Prior to turning 40, I felt discontent with my life’s direction. These feelings prompted me to really examine what I want from life and to act accordingly. If it sounds kinda mid-life crisis-y, trust me it was/is.
Last year, I left my comfortable job for a job whose primary upside is that my really long commute affords me hours and hours of podcasts listening. Fortunately, I really love podcasts.
And, the podcast to rule all podcasts in my heart is The James Altucher Show. On a recent episode, James and author Steven Pressfield delve into the different aspects of figuring out your purpose and starting your own hero’s journey. I listened to this fantastic episode at least twice. The James Altucher Show – 441 – Steven Pressfield: It’s Not Too Late to Become the Hero of Your Journey.
Well into adulthood, I’ve spent a lot of time wondering what I wanted to do with my life. The conventional advice is always to think back to what you loved as a child. Even after racking my brain, I could never remember anything.
While de-cluttering, I found a Slang Book in which my 12-year-old self listed what she wanted to be when she grew up. On line 5, I wrote that I wanted to be a lawyer or work in advertising. While these professions don’t sound similar, they are both story-tellers.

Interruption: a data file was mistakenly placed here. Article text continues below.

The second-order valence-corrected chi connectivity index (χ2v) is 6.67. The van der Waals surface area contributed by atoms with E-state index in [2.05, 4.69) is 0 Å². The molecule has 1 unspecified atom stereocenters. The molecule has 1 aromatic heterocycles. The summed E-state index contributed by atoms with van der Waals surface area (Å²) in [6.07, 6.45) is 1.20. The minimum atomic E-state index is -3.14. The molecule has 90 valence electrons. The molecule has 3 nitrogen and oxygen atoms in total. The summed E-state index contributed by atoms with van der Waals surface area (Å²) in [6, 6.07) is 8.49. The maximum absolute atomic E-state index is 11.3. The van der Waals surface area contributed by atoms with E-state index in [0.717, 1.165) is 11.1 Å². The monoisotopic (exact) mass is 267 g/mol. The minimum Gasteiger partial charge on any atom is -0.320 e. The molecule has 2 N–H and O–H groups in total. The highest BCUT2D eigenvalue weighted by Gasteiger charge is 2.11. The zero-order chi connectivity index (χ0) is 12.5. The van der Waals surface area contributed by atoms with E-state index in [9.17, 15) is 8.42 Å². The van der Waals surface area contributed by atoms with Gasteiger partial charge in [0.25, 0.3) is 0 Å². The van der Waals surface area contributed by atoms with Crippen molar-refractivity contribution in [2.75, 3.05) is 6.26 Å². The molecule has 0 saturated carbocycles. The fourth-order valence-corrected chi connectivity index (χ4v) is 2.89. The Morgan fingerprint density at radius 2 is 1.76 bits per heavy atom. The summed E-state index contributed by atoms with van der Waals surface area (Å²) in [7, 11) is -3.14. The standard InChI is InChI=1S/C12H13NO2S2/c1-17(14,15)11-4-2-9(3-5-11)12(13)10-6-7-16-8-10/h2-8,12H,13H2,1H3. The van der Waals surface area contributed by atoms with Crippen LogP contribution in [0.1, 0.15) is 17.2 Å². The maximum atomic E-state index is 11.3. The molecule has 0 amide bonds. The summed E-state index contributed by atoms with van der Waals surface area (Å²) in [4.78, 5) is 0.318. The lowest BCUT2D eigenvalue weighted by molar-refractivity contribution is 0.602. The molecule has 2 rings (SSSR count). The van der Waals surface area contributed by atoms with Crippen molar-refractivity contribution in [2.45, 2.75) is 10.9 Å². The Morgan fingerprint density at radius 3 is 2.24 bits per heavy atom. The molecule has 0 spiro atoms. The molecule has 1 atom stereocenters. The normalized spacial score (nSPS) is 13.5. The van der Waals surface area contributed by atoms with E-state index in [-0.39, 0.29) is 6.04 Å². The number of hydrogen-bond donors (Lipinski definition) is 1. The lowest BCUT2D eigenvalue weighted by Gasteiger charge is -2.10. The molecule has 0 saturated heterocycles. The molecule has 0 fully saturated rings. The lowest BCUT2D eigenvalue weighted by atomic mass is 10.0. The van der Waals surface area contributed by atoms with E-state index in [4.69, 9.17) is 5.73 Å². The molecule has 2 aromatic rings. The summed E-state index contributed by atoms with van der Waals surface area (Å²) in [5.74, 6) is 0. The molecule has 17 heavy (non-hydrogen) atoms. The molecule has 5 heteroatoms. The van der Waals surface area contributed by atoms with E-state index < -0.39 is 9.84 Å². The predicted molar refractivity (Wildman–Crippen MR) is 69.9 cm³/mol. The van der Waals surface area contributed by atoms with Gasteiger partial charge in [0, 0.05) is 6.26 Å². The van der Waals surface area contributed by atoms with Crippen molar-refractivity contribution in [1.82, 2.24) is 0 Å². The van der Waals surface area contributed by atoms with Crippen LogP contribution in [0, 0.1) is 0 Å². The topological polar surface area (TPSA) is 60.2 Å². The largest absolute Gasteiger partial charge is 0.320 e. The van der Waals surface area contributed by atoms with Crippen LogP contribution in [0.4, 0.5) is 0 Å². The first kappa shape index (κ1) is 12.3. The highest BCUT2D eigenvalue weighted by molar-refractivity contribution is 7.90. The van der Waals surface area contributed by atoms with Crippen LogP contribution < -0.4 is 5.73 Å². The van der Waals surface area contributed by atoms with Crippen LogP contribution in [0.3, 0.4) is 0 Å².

Ah-yes, I forgot about this time period and throughout high school when I spent hours and hours writing shitty poetry and journaling. That love of writing and story-telling was there waiting for me to re-discover it.
In the past year, here are some times in which I felt I was on the right path.
When I wrote:
- my Women in Tech Story blog post.
- that my “Diversity Super Power” was“telling my unique story and encouraging others to tell their stories” on a post-it note at MS Ignite Tour DC
- my “Blog Like No One is Reading” session for Grace Hopper Celebration 2019.
Add all of these things with the fact that I find myself getting powerful urges to write. Stop EVERYTHING urges.
Maybe all of this is hokey new-age bullshit, but I feel like I’m in the process of staring my own hero’s journey. If I follow my bliss, writing is a part of it. I also feel this strong connection to encouraging others. When I do these things, I feel in my heart that I’m on the right path.
In the above-mentioned James Altucher ep, Pressfield defines a mid-life crisis as the awakening of the desire for you to figure out who you are, why you are here, and begin your hero’s journey (if you haven’t already). Okay, yup, this pretty much applies to me. Mid-life crisis or the hero’s journey, I think I’m ready to answer the call.
Now that I’ve shared what I believe is the start of my own hero’s journey, I’ve gotta know do you think that everyone has a hero’s journey inside of them? If so, do you know what your journey looks like?
PS – Here are some resources if you are interested in learning more about the hero’s journey concept.
- What is the Hero’s Journey?: Pat Soloman at TEDxRockCreekPark – YouTube
- Joseph Campbell’s “Power of Myth“
- Steven Pressfield’s “War on Art“
2 thoughts on “Answering the Call?”
Consider reading https://en.wikipedia.org/wiki/The_Alchemist_(novel) it’s a great book on the same topic.
Thanks for the suggestion! I read that book over the summer. I really enjoyed it.
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